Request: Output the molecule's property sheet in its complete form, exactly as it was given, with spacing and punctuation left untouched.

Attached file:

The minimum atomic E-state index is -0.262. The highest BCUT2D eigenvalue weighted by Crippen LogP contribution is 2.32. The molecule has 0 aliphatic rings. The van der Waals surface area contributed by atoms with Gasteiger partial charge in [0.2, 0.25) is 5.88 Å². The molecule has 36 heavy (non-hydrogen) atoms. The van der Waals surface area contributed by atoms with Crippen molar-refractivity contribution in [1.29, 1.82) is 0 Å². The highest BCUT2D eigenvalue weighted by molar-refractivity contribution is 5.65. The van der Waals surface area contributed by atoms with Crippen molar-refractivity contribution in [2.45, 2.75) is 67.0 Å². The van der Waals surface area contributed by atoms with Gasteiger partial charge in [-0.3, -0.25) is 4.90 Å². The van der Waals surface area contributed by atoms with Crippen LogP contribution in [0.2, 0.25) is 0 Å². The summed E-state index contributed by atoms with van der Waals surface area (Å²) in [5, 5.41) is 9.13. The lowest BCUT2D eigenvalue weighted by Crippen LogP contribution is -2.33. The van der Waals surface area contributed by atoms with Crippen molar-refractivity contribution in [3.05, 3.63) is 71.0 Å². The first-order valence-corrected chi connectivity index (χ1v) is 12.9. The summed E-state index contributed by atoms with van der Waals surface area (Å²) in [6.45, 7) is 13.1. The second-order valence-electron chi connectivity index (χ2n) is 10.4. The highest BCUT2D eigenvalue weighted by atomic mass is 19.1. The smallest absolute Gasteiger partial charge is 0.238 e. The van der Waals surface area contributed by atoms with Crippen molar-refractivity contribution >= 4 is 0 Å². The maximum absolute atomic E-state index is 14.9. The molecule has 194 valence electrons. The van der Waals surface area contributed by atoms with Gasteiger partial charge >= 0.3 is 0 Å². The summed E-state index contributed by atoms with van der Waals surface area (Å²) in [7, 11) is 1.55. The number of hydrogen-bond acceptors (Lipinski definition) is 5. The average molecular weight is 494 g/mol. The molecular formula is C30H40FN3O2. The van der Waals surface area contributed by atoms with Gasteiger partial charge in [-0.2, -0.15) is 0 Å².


The minimum atomic E-state index is -0.262. The highest BCUT2D eigenvalue weighted by Crippen LogP contribution is 2.32. The molecule has 0 aliphatic rings. The van der Waals surface area contributed by atoms with Gasteiger partial charge in [0.2, 0.25) is 5.88 Å². The molecule has 36 heavy (non-hydrogen) atoms. The van der Waals surface area contributed by atoms with Crippen molar-refractivity contribution in [1.29, 1.82) is 0 Å². The highest BCUT2D eigenvalue weighted by molar-refractivity contribution is 5.65. The van der Waals surface area contributed by atoms with Crippen molar-refractivity contribution in [2.45, 2.75) is 67.0 Å². The van der Waals surface area contributed by atoms with Gasteiger partial charge in [-0.3, -0.25) is 4.90 Å². The van der Waals surface area contributed by atoms with Crippen LogP contribution in [0.2, 0.25) is 0 Å². The summed E-state index contributed by atoms with van der Waals surface area (Å²) in [5, 5.41) is 9.13. The lowest BCUT2D eigenvalue weighted by Crippen LogP contribution is -2.33. The van der Waals surface area contributed by atoms with Crippen molar-refractivity contribution in [3.05, 3.63) is 71.0 Å². The first-order valence-corrected chi connectivity index (χ1v) is 12.9. The summed E-state index contributed by atoms with van der Waals surface area (Å²) in [6.45, 7) is 13.1. The second-order valence-electron chi connectivity index (χ2n) is 10.4. The highest BCUT2D eigenvalue weighted by atomic mass is 19.1. The smallest absolute Gasteiger partial charge is 0.238 e. The van der Waals surface area contributed by atoms with Crippen molar-refractivity contribution >= 4 is 0 Å². The maximum absolute atomic E-state index is 14.9. The molecule has 194 valence electrons. The van der Waals surface area contributed by atoms with Gasteiger partial charge >= 0.3 is 0 Å². The summed E-state index contributed by atoms with van der Waals surface area (Å²) in [7, 11) is 1.55. The number of hydrogen-bond acceptors (Lipinski definition) is 5. The average molecular weight is 494 g/mol. The molecular formula is C30H40FN3O2. The van der Waals surface area contributed by atoms with Gasteiger partial charge in [-0.2, -0.15) is 0 Å².